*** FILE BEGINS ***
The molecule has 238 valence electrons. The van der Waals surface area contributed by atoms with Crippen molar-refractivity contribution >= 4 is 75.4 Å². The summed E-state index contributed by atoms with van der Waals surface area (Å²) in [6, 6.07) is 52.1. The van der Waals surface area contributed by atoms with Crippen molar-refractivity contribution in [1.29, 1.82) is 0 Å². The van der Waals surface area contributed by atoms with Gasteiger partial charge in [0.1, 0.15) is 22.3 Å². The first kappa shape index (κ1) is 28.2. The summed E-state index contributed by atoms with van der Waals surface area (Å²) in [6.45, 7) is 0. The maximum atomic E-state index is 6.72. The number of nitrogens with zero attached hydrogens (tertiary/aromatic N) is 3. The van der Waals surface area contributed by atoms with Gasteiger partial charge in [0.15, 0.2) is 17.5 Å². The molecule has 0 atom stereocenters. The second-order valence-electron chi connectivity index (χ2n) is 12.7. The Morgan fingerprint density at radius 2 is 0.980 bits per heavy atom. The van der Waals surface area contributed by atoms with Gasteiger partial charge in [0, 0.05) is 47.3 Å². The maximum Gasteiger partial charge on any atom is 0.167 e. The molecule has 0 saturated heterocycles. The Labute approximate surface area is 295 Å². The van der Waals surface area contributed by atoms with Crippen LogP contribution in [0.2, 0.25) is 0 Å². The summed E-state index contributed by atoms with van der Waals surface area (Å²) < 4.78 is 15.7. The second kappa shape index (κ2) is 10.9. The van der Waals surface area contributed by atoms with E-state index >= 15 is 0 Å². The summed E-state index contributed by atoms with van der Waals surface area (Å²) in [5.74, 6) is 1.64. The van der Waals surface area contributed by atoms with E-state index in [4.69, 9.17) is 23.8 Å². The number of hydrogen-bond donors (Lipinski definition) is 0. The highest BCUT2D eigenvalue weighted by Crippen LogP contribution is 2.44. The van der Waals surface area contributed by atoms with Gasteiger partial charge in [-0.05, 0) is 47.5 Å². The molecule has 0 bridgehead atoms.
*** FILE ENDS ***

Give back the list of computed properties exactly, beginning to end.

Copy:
The molecule has 238 valence electrons. The van der Waals surface area contributed by atoms with Crippen molar-refractivity contribution >= 4 is 75.4 Å². The summed E-state index contributed by atoms with van der Waals surface area (Å²) in [6, 6.07) is 52.1. The van der Waals surface area contributed by atoms with Crippen molar-refractivity contribution in [1.29, 1.82) is 0 Å². The van der Waals surface area contributed by atoms with Gasteiger partial charge in [0.1, 0.15) is 22.3 Å². The first kappa shape index (κ1) is 28.2. The summed E-state index contributed by atoms with van der Waals surface area (Å²) in [6.45, 7) is 0. The maximum atomic E-state index is 6.72. The number of nitrogens with zero attached hydrogens (tertiary/aromatic N) is 3. The van der Waals surface area contributed by atoms with Gasteiger partial charge in [0.15, 0.2) is 17.5 Å². The molecule has 0 atom stereocenters. The second-order valence-electron chi connectivity index (χ2n) is 12.7. The Morgan fingerprint density at radius 2 is 0.980 bits per heavy atom. The van der Waals surface area contributed by atoms with Gasteiger partial charge in [0, 0.05) is 47.3 Å². The maximum Gasteiger partial charge on any atom is 0.167 e. The molecule has 0 saturated heterocycles. The Labute approximate surface area is 295 Å². The van der Waals surface area contributed by atoms with Crippen LogP contribution in [0.2, 0.25) is 0 Å². The summed E-state index contributed by atoms with van der Waals surface area (Å²) < 4.78 is 15.7. The second kappa shape index (κ2) is 10.9. The van der Waals surface area contributed by atoms with E-state index >= 15 is 0 Å². The summed E-state index contributed by atoms with van der Waals surface area (Å²) in [5.74, 6) is 1.64. The van der Waals surface area contributed by atoms with E-state index in [4.69, 9.17) is 23.8 Å². The number of hydrogen-bond donors (Lipinski definition) is 0. The highest BCUT2D eigenvalue weighted by Crippen LogP contribution is 2.44. The van der Waals surface area contributed by atoms with Gasteiger partial charge in [-0.05, 0) is 47.5 Å². The molecule has 0 bridgehead atoms.